Former president Jacob Zuma has been invited by the judicial commission of inquiry into state capture to appear next month. Peter Pedlar, he commission’s acting secretary reportedly sent a letter to Zuma’s lawyer, Lugisani Mantsha, urging Zuma to respond by no later than June 12.
Since the beginning of the inquiry — headed by Deputy Chief Justice Raymond Zondo — in August 2018, Zuma has been implicated in a number of testimonies including those of ministers, officials from state-owned enterprises and former members of Parliament.
The Mail & Guardian looks at the allegations that have been levelled against Zuma thus far.
On August 27 2018, former ANC MP Vytjie Mentor was asked by the Zondo commission to recount how she was offered to be the public enterprises minister by the Gupta family in 2010 in exchange for cancelling the South African Airways route to India.
The offer was made in the best interest of India-based Jet Airways and Abu Dhabi’s Etihad Airways.
Mentor said that she was at the Gupta compound in Saxonwold when she was offered the job and Zuma was in a different room. Mentor did make mention the incident prior to her testimony. She first revealed the alleged Gupta bribe in a Facebook post back in 2016 in which she wrote: “But they had previously asked me to become Minister of Public Enterprises when Barbara Hogan got the chop, provided that I would drop the SAA flight-route to India and give to them. I refused and so I was never made a Minister. The President was in another room when they offered me this in Saxonwold. [sic]”
Mentor also told the commission about her controversial 2010 state trip to China. She said that the former president sent two indian men to fetch her from her hotel, but she declined as she found it odd that he wanted to meet her in a foreign country. She further added that she was wary of Zuma’s reputation with women.
Mentor said in 2017, that Zuma tried to make sexual advances towards her when he was deputy president.
Later that same month, Themba Maseko, the former head of Government Communications and Informations Systems (GCIS), testified about the involvement of Zuma in the placement of government advertisements in the Gupta-owned newspaper, The New Age.
Maseko had previously alleged that he had received a phone call from Zuma in 2010, asking him to aid the Gupta brothers in placing government advertisements in the Gupta-owned newspaper, The New Age. Maseko further alleged that Zuma asked him to “help” the Gupta family. Maseko was interviewed by former public protector Thuli Madonsela while she was compiling the ‘State of Capture’ report.
In the interview with Madonsela, Maseko said that Ajay Gupta had threatened to have him “sorted out” should he not cooperate with his demand. The Gupta patriarch had allegedly told Maseko that he could have him replaced with someone who would be willing to cooperate.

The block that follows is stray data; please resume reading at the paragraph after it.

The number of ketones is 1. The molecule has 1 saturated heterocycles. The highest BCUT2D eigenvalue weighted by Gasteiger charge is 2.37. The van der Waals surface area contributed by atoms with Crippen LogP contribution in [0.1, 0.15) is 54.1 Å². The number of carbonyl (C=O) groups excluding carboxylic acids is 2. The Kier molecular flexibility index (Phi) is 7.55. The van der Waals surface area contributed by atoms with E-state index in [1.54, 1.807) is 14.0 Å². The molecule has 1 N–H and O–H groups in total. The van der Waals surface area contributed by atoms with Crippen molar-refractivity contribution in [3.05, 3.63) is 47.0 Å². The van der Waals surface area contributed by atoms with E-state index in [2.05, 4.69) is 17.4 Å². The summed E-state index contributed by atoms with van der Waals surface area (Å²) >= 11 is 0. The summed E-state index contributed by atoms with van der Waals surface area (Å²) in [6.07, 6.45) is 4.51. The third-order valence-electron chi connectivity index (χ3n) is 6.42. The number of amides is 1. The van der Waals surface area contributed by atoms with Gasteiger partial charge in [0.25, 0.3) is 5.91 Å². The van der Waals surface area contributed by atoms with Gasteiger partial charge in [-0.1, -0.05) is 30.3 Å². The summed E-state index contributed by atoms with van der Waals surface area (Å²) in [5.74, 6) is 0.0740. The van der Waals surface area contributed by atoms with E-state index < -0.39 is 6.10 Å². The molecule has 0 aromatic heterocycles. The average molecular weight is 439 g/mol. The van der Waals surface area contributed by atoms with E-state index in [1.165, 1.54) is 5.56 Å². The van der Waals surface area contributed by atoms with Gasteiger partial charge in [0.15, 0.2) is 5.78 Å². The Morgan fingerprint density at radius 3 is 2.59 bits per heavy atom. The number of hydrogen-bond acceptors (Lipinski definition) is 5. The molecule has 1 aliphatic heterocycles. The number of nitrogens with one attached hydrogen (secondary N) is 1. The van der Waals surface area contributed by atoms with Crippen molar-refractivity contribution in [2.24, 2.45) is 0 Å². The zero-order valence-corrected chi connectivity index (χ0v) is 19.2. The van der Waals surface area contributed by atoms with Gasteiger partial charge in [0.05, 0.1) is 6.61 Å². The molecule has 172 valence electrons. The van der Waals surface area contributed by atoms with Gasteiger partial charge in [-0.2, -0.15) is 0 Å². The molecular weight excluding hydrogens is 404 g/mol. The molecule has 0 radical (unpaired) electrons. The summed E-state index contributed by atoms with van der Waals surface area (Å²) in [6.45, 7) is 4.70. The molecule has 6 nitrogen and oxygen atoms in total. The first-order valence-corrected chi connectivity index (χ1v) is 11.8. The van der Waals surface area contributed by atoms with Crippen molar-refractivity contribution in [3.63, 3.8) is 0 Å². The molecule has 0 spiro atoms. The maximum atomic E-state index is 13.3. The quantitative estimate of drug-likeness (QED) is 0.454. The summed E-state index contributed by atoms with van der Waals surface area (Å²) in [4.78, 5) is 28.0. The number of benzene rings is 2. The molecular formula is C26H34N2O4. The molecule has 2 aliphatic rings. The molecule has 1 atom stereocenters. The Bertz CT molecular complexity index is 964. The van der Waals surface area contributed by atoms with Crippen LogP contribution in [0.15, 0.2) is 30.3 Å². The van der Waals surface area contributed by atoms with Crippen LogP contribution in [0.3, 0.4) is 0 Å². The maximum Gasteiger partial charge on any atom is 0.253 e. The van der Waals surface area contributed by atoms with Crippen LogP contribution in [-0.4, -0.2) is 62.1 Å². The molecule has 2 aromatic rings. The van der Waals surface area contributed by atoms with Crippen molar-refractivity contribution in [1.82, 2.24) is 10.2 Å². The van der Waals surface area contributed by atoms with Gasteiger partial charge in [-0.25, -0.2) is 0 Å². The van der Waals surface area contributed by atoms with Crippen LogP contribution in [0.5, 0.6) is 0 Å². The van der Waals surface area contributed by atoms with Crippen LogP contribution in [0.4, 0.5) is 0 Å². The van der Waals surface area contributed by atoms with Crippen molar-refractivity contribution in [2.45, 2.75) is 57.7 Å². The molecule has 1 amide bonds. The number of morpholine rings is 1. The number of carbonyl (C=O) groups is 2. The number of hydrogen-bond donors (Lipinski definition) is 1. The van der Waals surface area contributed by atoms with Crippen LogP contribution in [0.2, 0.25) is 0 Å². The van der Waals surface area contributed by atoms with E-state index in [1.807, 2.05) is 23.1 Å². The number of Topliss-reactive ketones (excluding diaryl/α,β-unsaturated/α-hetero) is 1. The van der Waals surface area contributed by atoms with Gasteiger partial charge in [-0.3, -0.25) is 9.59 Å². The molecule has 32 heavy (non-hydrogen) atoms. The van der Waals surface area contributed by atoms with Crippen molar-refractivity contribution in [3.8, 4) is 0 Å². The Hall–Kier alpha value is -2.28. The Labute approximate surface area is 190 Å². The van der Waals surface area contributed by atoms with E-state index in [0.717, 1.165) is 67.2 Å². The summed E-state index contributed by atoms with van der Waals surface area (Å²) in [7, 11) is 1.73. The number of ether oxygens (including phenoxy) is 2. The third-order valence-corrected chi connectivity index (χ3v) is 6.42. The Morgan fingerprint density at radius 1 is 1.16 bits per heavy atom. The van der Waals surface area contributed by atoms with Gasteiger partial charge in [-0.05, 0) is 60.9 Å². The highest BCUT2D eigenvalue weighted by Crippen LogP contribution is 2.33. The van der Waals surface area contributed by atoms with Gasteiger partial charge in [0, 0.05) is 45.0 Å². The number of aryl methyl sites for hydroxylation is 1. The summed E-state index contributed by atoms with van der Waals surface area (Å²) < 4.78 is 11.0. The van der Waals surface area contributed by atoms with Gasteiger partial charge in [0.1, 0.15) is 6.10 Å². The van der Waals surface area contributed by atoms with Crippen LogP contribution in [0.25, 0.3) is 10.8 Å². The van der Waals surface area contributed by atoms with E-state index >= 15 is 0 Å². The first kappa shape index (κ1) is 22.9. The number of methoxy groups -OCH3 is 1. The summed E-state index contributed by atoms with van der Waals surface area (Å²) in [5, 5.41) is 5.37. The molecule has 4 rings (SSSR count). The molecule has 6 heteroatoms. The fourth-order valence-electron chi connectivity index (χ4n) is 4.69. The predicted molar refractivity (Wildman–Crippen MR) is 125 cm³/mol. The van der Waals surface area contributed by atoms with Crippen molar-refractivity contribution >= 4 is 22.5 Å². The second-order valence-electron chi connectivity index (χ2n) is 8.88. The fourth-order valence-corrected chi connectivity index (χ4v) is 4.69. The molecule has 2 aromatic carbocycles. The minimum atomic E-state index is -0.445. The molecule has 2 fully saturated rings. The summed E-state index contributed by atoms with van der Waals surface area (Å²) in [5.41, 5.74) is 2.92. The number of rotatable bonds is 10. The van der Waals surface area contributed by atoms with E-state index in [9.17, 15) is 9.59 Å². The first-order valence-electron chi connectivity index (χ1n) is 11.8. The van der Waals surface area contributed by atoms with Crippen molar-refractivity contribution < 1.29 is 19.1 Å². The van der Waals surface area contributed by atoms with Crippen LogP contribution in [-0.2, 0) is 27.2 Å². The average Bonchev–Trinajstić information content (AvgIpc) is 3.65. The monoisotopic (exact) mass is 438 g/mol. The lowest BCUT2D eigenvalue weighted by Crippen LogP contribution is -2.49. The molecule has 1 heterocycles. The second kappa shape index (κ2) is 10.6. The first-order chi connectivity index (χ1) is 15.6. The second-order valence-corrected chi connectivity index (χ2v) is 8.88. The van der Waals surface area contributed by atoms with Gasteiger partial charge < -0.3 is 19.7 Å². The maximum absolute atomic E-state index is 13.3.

Maseko was replaced by self-proclaimed Zuma loyalist Mzwanele Manyi in 2011.
Former finance minister Nhlanhla Nene testified before the commission in October 2018, where he detailed how members of Zuma’s Cabinet became hostile towards him after he refused to approve a controversial nuclear deal.
He detailed how the R1.6-trillion nuclear deal would ultimately cost him his job.
Nene said preparations for the nuclear deal got underway in 2011. In 2013, the department of energy drafted a feasibility study on it. Nene viewed the costs as “astronomical” and was wary of the financial impact the deal would have on the country.
In 2014, it was announced that South Africa and Russia had signed an intergovernmental framework agreement, which paved the way for a nuclear deal.
However, Nene was still against the deal as he feared that it may have compromised the economy.
In 2015, at a BRICS meeting, Zuma allegedly scolded Nene for not having finalised financial details of the deal.
“Mr Zuma said he was not happy that I was not doing what I was supposed to have done a long time ago so that he could have something to present when he meets President Putin for their one-on-one meeting,” Nene told the commission.
Nene’s axing and the appointment of Des van Rooyen as finance minister coincided with the night the nuclear deal was approved by Cabinet.
Former public enterprises minister Barbara Hogan testified in November 2018 and alleged that Zuma meddled in the appointment of executives in state-owned entities following his election as president in 2009.
She claimed that Zuma attempted to convince the Transnet board to appoint Siyabonga Gama as the company’s chief executive.
She said that the former president also tried to “install” Jacob Maroga as the Eskom CEO in 2009. She added that Zuma tried to stall the resignation of Maroga when the Eskom board had already accepted his resignation.
When the former Bosasa chief of operations, Angelo Agrizzi, testified before the commission and implicated many officials, Zuma’s name was dropped yet again. He accused Bosasa CEO Gavin Watson of giving Zuma R300 000 bribes every month in order to facilitate legislative changes that would allow the Falcon Oil and fracking project to take place in the Karoo.
Agrizzi also said that Watson planned to lobby Zuma to hire a new national director of public prosecutions. Watson was hopeful a new director of prosecutions would be lighter on Bosasa after the National Prosecuting Authority had investigated them.
The latest person to drop Zuma’s name before the commission was former ANN7 editor Rajesh Sundaram. In his testimony, he said that although Duduzane Zuma was a shareholder in the now defunct news channel, his father was briefed on a day-to-day basis.
He said that Zuma was particularly interested in setting ANN7 apart from eNCA, which he felt showed him and the government in a negative light. Sundaram told the commission that he was even given a codename at the station. He was known as “number 9”.